The Other McCain

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Belichick’s Strange Choice Confounds Critics Who Don’t Understand 4D Chess

Posted on | April 29, 2022 | Comments Off on Belichick’s Strange Choice Confounds Critics Who Don’t Understand 4D Chess

Last night my wife and I had dinner with our 19-year-old daughter and her new boyfriend (he passed muster) at a Mexican restaurant, and there’s nothing like a belly full of Mexican food to put me to sleep, so as soon as we got back to our AirBNB, I crawled into bed and crashed. I’d forgotten that it was NFL Draft night, even though I’ve been following all the pundits’ predictions for weeks. Everybody agreed that the New England Patriots — my team, because Mac Jones, Roll Tide! — should focus on defense, particularly cornerbacks and linebackers, as well as looking for a top wide receiver. So I woke up about 4 a.m. today and checked the headlines and HOLY FREAKING COW!

Belichick did what is called “trading down” in the NFL Draft, exchanging New England’s first-round pick (#21 overall) for the Kansas City Chiefs’ first-round pick (#29 overall), as well as third-round (#94 overall) and fourth-round (#121 overall) picks. The reason the Chiefs were willing to do that is they saw a player they wanted badly (University of Washington cornerback Trend McDuffie) available, while the Patriots — despite their own need at cornerback — apparently weren’t high on McDuffie. So they “traded down” and, in the process, gave themselves 11 picks in the seven-round draft. (The Patriots also have two extra sixth-round picks as a result of previous trades with the Rams and Texans.)

Still, the experts were befuddled by Belichick’s choice of University of Tennessee-Chattanooga offensive guard in the first round, because everybody figured Strange for a second- or even third-round pick. Ah, but they don’t understand four-dimensional chess! The players that Belichick might have picked at #21 (including offensive lineman Zion Johnson of Boston College, Alabama wide receiver Jameson Williams and LSU defensive back Derek Stingley Jr.) got taken earlier in the draft and, as I say, they obviously didn’t like McDuffie as much as the Chiefs did. However, there were other cornerbacks still available, including Florida’s Kaiir Elam, who got snapped up by the Buffalo Bills at #23, not to mention Georgia linebacker Quay Walker, who went at #22 to the Packers. But the Patriots definitely needed a real stud on the offensive line, and of the first 20 players picked this year, six of them were offensive lineman. In other words, Belichick could see that there was an unusually high demand for quality linemen in this year’s draft, and if he didn’t get one he liked in the first round, the choices available in the second round (where the Patriots have the #54 overall pick) might not be to his liking. Cole Strange is a genuine beast, 6-foot-5, 307 pounds and incredibly athletic, with the best broad jump performance of any offensive guard at this year’s NFL combine. He’s also smart, with good technique, played in every game for his entire four-year career at UTC, and is exactly the kind of rookie who should be ready to be a starter for the Patriots on Day One in September. Even if nobody else projected him as a first-round pick, think about the psychological factor of Belichick’s choice. It sends a message to Strange: “We believe in you. The team is counting on you. Give us 110%. Don’t let us down.”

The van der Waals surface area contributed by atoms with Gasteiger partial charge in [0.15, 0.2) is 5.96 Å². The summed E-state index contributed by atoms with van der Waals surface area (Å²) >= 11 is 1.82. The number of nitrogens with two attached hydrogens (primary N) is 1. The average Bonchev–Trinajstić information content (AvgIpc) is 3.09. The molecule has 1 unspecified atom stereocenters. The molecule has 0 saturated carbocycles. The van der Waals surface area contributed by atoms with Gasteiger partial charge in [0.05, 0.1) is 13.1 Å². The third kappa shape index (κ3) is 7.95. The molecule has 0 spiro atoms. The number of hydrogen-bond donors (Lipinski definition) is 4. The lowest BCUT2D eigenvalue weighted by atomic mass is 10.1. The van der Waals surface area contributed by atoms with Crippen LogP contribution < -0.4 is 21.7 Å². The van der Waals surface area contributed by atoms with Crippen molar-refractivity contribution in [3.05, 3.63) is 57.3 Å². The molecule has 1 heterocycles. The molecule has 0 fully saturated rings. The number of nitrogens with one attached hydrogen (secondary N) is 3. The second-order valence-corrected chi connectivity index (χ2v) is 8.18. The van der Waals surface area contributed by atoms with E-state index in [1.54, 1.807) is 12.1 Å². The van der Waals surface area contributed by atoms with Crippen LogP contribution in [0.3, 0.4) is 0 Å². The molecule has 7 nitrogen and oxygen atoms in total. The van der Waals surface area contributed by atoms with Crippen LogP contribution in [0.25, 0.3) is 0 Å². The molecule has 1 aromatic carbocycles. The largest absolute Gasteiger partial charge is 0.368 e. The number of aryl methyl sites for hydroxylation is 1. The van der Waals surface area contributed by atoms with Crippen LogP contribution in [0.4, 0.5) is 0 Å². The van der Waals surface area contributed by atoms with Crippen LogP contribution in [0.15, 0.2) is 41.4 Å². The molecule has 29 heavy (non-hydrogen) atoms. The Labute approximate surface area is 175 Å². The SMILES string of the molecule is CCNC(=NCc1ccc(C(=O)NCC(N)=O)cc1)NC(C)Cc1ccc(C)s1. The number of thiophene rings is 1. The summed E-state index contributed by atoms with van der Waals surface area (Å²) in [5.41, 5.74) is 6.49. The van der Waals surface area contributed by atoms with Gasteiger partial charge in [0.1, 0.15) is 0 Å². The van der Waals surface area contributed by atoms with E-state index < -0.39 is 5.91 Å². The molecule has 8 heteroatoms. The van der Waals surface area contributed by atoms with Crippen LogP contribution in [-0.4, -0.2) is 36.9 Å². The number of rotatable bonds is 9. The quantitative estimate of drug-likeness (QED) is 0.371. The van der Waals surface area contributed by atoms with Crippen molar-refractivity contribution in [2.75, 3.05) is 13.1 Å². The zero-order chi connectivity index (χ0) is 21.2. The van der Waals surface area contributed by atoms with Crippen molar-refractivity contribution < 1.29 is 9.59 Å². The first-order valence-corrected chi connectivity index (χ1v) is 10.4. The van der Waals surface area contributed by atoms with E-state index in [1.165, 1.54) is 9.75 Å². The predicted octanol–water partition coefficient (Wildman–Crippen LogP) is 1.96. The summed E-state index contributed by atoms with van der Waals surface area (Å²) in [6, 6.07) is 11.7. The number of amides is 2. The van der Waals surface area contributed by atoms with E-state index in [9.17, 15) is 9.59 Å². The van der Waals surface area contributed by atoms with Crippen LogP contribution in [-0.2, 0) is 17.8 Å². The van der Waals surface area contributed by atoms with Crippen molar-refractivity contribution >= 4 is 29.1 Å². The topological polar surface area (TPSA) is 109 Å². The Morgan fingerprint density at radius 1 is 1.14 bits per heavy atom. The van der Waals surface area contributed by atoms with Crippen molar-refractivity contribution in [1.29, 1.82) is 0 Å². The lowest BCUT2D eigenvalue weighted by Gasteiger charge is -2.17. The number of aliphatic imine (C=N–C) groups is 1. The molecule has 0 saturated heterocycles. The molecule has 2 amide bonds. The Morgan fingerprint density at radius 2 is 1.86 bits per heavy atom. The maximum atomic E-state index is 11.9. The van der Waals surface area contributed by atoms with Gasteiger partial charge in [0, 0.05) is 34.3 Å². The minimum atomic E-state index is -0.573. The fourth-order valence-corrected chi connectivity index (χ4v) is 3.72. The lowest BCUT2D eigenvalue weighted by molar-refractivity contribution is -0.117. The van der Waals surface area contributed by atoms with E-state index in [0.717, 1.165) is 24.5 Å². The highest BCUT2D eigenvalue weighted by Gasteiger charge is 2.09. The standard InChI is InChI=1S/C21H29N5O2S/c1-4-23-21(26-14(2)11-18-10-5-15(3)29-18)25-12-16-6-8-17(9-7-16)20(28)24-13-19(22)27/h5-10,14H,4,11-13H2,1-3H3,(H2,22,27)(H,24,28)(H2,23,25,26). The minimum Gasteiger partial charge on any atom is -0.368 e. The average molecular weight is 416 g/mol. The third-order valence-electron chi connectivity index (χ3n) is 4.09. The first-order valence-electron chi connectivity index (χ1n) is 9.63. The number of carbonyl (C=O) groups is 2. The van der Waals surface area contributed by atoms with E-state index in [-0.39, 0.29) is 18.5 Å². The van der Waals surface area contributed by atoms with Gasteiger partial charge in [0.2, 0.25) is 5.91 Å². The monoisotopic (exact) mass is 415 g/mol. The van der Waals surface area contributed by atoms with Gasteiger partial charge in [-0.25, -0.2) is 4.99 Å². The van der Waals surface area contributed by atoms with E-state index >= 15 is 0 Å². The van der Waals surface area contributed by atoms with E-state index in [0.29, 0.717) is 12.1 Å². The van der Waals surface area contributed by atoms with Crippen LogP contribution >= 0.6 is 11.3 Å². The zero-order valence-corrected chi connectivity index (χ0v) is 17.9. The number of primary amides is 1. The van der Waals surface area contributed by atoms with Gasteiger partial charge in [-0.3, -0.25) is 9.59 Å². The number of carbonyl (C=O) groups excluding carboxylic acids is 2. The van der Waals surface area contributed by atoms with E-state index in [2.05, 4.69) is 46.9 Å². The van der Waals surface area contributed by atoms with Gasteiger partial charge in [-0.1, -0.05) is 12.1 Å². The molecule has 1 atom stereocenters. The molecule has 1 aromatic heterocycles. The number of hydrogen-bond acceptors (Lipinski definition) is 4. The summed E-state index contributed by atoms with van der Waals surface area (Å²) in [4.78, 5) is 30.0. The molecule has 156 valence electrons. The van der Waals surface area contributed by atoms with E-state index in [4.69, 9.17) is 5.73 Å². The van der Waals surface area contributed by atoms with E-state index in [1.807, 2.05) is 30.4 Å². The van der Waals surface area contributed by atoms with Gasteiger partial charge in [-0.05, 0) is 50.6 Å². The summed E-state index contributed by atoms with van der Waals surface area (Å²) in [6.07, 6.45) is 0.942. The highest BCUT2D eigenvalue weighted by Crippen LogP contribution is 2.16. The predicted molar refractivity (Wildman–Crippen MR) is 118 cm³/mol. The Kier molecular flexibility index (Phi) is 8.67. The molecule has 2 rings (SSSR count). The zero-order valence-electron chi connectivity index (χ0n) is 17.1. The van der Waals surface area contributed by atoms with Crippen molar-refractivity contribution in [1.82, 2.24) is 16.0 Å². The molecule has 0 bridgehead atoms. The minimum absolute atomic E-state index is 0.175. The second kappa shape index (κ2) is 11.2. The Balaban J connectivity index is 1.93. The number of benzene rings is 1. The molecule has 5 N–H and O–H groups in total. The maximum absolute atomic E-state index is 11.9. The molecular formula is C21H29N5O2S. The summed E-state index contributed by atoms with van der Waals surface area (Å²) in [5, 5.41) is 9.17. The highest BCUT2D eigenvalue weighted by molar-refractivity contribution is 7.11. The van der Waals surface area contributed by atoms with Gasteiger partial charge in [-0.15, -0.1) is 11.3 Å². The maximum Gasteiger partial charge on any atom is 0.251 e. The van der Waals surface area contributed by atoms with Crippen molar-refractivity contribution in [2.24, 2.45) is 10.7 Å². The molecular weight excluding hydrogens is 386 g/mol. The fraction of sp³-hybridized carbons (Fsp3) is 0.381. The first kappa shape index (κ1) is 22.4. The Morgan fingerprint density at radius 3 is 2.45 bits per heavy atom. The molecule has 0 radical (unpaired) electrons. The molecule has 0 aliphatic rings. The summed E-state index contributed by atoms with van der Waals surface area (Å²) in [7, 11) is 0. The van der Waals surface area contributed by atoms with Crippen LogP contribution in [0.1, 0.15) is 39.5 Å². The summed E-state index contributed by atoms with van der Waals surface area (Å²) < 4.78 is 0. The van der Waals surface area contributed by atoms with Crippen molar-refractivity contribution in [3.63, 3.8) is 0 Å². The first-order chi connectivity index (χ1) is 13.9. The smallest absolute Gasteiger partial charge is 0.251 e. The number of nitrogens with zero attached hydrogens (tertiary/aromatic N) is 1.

Two words: Logan Mankin. A tackle from Fresno State, Mankin wasn’t projected as a first-round pick, but Belichick picked him and switched him to guard, where he became a seven-time Pro Bowl selection, anchoring an offensive line that twice took the Patriots to the Super Bowl. So don’t tell me Belichick can’t pick em.

Something else to think about: Over the past 10 years, no team has gotten higher CAVOE (Career Average Value Over Expectation) from the draft than the Patriots, and Belichick is especially good with late-round picks. Last year, they took running back Rhamondre Stevenson from Oklahoma in the fourth round and, as a rookie, Stevenson was good enough to rival veteran RB Damien Harris (who was himself a third-round choice in 2019). The other starting guard for the Patriots, Mike Onewenu, was a sixth-round pick in 2020, so it’s not as if the extra draft picks that New England got from Kansas City in Thursday’s trade might not produce a starter, or perhaps even a star. You see, back in 2000, Belichick took a player in the sixth round who turned out to be pretty good.

Kid from Michigan. Maybe you’ve heard of him.



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